17. 19. Kosovo-Key Findings (3) <ul><li>DOW also created community-level impacts on human rights, by building an enabling environment, reducing stigma, and working across ethnic groups </li></ul><ul><ul><ul><li>Non-discrimination (GC RTH ¶ 18-19) </li></ul></ul></ul><ul><ul><ul><li>Social re-integration (CRC, 23) </li></ul></ul></ul><ul><li>However, the rights impacts were fragile and retrogression was a risk because: </li></ul><ul><ul><li>System-level rights impacts were weaker </li></ul></ul><ul><ul><li>Project buil t system- level health infrastructure , but not necessarily human rights capacity – e.g., capacity to monitor quality of services. </li></ul></ul><ul><ul><li>Children's homes could resume character of institutions after handover to Ministry, esp. as community advocacy/monitoring capacity is limited </li></ul></ul>
    18. 20. Kosovo - Key Messages <ul><li>Public sector partners’ capacity needs to be built from Day One. </li></ul><ul><li>To plan for sustainable impact, DOW may need to use ‘rights threshold’ criteria: </li></ul><ul><ul><li>Presence of local civil society </li></ul></ul><ul><ul><li>Local structures for enforcement, advocacy </li></ul></ul><ul><ul><li>Partners to take on follow-up – not just service implementation, but monitoring of quality and non-discrimination </li></ul></ul>
    19. 21. Case Study: Russia – At-Risk Children and Youth <ul><li>A child deprived of his or her family environment is entitled to special protection and assistance by the State Article 20(1) Convention on the Rights of the Child. </li></ul><ul><li>Up to 60,000 children and youth live on the streets of St. Petersburg, Russia. Thousands more live in fragile families unable to care for them. </li></ul><ul><li>Due to government models emphasizing shelters and orphanages, few options exist for these children and youth. </li></ul><ul><li>Due to increasing rates of injecting drug use, 37.5% of street children (15-19) in St. Petersburg are HIV-positive. </li></ul><ul><li>~20% of children born to HIV-positive mothers in St. Petersburg are abandoned. </li></ul>
    20. 22. Case Study: Russia – At-Risk Children and Youth <ul><li>Reflecting human rights evaluation findings, DOW shifted program emphasis, moving from direct service delivery to promoting government ownership of services and building capacity for delivery of services through network of government and local NGO sites. </li></ul><ul><li>Services for At-Risk Children and Youth (local government administrations) </li></ul><ul><ul><li>Drop-In Centers for youth </li></ul></ul><ul><ul><li>Overnight shelters </li></ul></ul><ul><ul><li>Home visits to at-risk families </li></ul></ul><ul><ul><li>Halfway Houses </li></ul></ul><ul><li>Foster Family Placement (NGOs, local government) </li></ul><ul><ul><li>Public awareness campaigns </li></ul></ul><ul><ul><li>Recruitment and training of foster parents </li></ul></ul><ul><ul><li>Foster child placement and follow-up support </li></ul></ul><ul><li>Prevention of child abandonment (NGOs, local government) </li></ul><ul><ul><li>Material assistance, counseling, family support </li></ul></ul>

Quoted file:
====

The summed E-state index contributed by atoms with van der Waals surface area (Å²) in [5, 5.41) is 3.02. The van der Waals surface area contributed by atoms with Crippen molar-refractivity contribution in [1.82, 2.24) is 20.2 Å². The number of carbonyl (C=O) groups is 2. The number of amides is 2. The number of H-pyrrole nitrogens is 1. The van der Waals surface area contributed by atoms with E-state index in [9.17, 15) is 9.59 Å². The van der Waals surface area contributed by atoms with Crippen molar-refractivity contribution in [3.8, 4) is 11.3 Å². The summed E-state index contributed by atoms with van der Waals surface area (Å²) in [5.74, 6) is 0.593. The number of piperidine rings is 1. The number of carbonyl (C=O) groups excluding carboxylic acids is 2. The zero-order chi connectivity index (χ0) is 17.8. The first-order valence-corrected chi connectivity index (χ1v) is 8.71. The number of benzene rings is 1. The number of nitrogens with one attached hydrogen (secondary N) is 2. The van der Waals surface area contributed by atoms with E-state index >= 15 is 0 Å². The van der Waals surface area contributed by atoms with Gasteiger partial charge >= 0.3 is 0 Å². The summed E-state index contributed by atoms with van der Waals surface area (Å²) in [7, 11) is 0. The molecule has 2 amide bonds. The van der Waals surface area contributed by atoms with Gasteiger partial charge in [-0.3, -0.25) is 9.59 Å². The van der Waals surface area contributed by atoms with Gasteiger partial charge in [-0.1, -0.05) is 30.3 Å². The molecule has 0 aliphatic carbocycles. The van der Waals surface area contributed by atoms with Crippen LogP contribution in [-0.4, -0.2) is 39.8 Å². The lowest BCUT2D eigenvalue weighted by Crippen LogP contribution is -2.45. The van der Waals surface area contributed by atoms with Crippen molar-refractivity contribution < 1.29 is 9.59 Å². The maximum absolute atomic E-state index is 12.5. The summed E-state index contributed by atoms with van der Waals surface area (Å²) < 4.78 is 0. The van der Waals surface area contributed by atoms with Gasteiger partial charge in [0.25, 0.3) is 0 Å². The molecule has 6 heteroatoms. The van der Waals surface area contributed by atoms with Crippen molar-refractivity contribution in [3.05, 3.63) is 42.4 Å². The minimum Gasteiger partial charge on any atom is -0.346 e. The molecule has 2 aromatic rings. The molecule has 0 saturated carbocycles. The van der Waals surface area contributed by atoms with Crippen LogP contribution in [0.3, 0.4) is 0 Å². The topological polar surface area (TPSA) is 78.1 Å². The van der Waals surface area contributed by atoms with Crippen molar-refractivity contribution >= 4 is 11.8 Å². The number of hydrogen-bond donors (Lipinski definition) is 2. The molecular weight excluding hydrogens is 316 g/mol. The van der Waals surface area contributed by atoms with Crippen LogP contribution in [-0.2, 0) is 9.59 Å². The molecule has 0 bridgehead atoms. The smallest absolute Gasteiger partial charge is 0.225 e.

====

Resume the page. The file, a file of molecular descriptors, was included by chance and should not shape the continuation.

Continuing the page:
21. 23. Case Study: Russia – Street Children <ul><li>A child deprived of his or her family environment is entitled to special protection and assistance by the State Article 20(1) Convention on the Rights of the Child </li></ul><ul><li>Up to 60,000 children live on the streets of St. Petersburg, Russia with thousands more living in shelters and institutions. </li></ul>HIV Model Components
    22. 24. Case Study: Russia Impacts of Rights-based work <ul><li>At the INDIVIDUAL level </li></ul><ul><li>Child and his/her caregiver receives services, support without condition of institutionalization </li></ul><ul><li>At the COMMUNITY level </li></ul><ul><li>Increasing support for foster care and other alternatives to institutionalization </li></ul><ul><li>Decreased opposition to service points for at-risk children and youth </li></ul><ul><li>At the SYSTEM level </li></ul><ul><li>Government allocates resources to alternatives to institutions (e.g., personnel and infrastructure for halfway houses), adopts laws to support services (e.g., foster care) </li></ul>